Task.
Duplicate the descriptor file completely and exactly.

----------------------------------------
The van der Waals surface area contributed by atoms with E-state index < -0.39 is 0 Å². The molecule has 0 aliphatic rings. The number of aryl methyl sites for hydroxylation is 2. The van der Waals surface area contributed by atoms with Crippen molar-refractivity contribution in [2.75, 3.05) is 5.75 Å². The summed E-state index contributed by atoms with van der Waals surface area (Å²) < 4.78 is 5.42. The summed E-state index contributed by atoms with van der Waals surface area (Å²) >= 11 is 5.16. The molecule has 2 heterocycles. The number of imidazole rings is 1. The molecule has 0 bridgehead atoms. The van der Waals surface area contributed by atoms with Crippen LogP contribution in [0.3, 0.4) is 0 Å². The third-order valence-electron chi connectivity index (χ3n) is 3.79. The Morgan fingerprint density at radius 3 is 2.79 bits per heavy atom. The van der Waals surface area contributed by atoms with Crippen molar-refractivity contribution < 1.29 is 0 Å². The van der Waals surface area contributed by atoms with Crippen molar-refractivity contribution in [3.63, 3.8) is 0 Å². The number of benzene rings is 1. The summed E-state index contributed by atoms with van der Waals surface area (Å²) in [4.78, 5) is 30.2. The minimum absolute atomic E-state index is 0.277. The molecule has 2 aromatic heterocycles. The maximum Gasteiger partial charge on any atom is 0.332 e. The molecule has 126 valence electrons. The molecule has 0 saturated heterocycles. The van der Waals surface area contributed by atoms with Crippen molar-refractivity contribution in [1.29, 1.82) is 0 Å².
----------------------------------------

The van der Waals surface area contributed by atoms with E-state index < -0.39 is 0 Å². The molecule has 0 aliphatic rings. The number of aryl methyl sites for hydroxylation is 2. The van der Waals surface area contributed by atoms with Crippen molar-refractivity contribution in [2.75, 3.05) is 5.75 Å². The summed E-state index contributed by atoms with van der Waals surface area (Å²) < 4.78 is 5.42. The summed E-state index contributed by atoms with van der Waals surface area (Å²) >= 11 is 5.16. The molecule has 2 heterocycles. The number of imidazole rings is 1. The molecule has 0 bridgehead atoms. The van der Waals surface area contributed by atoms with Crippen LogP contribution in [0.3, 0.4) is 0 Å². The third-order valence-electron chi connectivity index (χ3n) is 3.79. The Morgan fingerprint density at radius 3 is 2.79 bits per heavy atom. The van der Waals surface area contributed by atoms with Crippen molar-refractivity contribution < 1.29 is 0 Å². The van der Waals surface area contributed by atoms with Crippen molar-refractivity contribution in [3.63, 3.8) is 0 Å². The number of benzene rings is 1. The summed E-state index contributed by atoms with van der Waals surface area (Å²) in [4.78, 5) is 30.2. The minimum absolute atomic E-state index is 0.277. The molecule has 2 aromatic heterocycles. The maximum Gasteiger partial charge on any atom is 0.332 e. The molecule has 126 valence electrons. The molecule has 0 saturated heterocycles. The van der Waals surface area contributed by atoms with Crippen molar-refractivity contribution in [1.29, 1.82) is 0 Å².